When the witches hear Macbeth coming, it seems like they cast a spell on him

“…Thrice to thine and thrice to mine

and thrice again to make up nine.

Peace! The charms wound up!”

Just after the “spell”, Macbeth says “so foul and fair a day I have not seen”. The weather was reflecting what was going on in the play. From the moment Macbeth meets the witches on the heath, Scotland is doomed. I think this because when the witches told Macbeth the prophecies, his ambitious side kicked in and then one event led to another and he became king, a bad king. The weather might have been there to show that was a significantly important part of the play.

I think that the prophecies were the things that changed Macbeth. If the witches didn’t tell him that he could become king, he wouldn’t have killed Duncan. He might have stayed the way he was before the witches had told him.

The witches had successfully changed Macbeth by giving him small hints about what was going to happen. At one point, Macbeth asks Banquo if he hopes his children will be kings, yet he doesn’t say anything about himself becoming king. It seems to me like he is planning something. I think this because just before he talked to Banquo, he said ‘the greatest is behind’ and ‘my thought, whose murder is yet fantastical’. He is thinking about murdering the king at that point, or thinking about what would happen if he did kill him. In that one scene, Macbeth has gone from being loyal, to being deceitful, just because of what the witches had told him.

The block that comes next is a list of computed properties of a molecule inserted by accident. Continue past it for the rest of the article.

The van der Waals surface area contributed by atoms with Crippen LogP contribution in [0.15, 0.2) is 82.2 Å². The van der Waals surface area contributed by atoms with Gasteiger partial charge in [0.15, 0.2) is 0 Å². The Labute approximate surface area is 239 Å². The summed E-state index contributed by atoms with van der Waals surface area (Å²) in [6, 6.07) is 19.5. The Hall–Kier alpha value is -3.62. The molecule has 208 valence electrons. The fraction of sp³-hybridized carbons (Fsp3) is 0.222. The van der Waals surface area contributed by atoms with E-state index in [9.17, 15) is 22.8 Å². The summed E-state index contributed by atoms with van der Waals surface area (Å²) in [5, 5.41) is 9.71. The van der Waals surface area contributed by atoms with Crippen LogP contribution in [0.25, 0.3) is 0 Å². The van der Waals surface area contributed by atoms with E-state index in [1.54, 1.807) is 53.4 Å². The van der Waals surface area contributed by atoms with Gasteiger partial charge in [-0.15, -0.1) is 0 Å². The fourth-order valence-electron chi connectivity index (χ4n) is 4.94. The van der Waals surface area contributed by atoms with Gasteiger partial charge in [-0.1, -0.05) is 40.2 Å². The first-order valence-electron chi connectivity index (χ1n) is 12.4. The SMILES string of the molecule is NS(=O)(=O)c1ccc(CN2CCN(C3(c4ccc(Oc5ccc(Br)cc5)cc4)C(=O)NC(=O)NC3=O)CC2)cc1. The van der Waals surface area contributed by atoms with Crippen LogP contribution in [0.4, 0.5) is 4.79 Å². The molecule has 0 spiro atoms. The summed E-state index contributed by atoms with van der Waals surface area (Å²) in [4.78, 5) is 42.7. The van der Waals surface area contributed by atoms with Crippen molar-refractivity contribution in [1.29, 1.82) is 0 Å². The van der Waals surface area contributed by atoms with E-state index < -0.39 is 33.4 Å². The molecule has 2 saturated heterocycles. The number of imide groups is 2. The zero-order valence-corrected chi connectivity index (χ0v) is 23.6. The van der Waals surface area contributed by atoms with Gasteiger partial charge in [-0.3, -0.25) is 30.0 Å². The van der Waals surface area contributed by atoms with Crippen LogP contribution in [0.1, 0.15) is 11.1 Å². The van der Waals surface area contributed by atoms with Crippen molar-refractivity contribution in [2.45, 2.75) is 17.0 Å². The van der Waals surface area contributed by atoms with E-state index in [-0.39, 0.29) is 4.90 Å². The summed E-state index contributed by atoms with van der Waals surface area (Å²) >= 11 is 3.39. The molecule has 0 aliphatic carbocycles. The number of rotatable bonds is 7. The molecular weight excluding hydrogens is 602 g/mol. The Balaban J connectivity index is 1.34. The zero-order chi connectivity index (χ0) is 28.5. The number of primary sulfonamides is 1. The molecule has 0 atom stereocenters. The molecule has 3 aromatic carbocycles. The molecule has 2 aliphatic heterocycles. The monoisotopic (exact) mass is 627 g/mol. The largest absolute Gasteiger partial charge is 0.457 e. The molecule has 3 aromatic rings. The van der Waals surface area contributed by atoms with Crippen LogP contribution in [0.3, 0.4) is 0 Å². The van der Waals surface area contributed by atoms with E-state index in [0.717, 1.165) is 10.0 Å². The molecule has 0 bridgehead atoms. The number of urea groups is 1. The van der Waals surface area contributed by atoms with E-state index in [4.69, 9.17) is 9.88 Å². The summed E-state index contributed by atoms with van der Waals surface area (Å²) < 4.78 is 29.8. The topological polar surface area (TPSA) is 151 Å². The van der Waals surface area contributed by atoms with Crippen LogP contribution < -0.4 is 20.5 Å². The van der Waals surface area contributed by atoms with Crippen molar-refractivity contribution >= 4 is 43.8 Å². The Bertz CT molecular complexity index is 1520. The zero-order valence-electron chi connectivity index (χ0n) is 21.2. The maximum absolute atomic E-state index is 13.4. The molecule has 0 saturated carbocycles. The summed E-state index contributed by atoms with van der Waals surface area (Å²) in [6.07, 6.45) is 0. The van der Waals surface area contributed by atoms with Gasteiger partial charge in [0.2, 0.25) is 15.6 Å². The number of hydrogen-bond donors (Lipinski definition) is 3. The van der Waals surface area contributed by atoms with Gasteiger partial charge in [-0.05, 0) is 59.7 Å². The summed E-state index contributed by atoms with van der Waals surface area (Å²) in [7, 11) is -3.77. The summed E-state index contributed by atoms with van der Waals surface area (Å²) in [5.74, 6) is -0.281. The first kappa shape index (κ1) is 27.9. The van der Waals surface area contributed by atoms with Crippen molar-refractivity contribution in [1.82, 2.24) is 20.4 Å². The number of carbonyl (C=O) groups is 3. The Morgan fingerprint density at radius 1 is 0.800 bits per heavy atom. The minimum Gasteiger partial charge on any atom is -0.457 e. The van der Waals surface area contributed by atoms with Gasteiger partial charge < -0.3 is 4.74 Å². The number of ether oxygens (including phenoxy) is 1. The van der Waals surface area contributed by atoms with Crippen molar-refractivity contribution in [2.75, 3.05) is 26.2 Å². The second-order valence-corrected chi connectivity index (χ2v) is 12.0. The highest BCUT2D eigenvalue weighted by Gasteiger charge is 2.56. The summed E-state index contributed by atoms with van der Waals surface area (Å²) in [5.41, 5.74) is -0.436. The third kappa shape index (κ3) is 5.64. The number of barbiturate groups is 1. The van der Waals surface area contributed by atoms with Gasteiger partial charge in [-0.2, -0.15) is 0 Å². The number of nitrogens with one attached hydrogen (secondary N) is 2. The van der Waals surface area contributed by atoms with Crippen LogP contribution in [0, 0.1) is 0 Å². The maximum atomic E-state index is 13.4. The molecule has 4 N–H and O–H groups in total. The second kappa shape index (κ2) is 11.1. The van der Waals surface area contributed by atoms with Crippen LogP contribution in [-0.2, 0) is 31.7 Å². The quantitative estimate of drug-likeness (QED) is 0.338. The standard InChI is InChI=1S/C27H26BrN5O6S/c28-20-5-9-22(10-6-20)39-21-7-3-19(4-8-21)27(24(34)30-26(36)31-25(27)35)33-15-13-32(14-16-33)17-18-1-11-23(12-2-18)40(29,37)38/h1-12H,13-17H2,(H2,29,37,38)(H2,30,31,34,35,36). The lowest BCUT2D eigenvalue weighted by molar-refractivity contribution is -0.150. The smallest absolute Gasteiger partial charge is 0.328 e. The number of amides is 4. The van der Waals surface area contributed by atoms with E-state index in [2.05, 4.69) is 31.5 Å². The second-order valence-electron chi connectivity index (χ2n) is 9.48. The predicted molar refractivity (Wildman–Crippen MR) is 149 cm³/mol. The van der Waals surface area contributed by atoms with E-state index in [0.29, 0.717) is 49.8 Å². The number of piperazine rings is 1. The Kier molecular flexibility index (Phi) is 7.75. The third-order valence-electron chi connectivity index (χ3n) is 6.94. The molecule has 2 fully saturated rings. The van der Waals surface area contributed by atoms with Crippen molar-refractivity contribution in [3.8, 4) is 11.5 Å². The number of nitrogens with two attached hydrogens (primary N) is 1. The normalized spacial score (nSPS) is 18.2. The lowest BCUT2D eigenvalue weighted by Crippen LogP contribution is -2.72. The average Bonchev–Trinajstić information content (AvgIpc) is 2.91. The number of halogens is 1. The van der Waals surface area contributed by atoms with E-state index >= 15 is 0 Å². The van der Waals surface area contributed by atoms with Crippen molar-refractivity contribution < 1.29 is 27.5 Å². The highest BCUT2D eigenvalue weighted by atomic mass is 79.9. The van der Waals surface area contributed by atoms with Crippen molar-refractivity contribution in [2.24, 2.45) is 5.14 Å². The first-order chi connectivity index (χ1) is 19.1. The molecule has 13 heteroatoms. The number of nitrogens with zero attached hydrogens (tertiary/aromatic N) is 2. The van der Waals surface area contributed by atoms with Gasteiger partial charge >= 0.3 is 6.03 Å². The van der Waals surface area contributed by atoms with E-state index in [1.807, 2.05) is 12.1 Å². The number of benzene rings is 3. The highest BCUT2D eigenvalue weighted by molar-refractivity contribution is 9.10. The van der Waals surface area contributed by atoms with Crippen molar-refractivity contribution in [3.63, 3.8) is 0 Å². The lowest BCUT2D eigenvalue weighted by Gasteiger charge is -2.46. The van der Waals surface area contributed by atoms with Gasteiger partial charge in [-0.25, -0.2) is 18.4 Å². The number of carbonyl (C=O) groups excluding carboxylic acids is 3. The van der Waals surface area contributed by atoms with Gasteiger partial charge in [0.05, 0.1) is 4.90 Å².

It didn’t seem to have affected Banquo in the same way. He knew that the witches were evil and that they can’t be trusted. He tried to warn Macbeth by saying:

“And oftentimes, to win us to our harms, the instruments of darkness tell us truths, win us with honest trifles, to betray’s in deepest consequence”

That roughly means ‘sometimes, to tempt us to evil, the devil wins our confidence with small bits of truth, then betrays us with the big things that really matter.’ That’s what the witches had done to Macbeth. They had told Macbeth that he was going to be king, but they didn’t tell him how or why, so he believes that he has to kill the king so that he can become the king himself. Later in the play, Macbeth goes back to the witches and asks for help from them, they again only tell him half-truths and ‘betrays him with the big things that really matter’. The information that the witches give him leads towards his death in the end.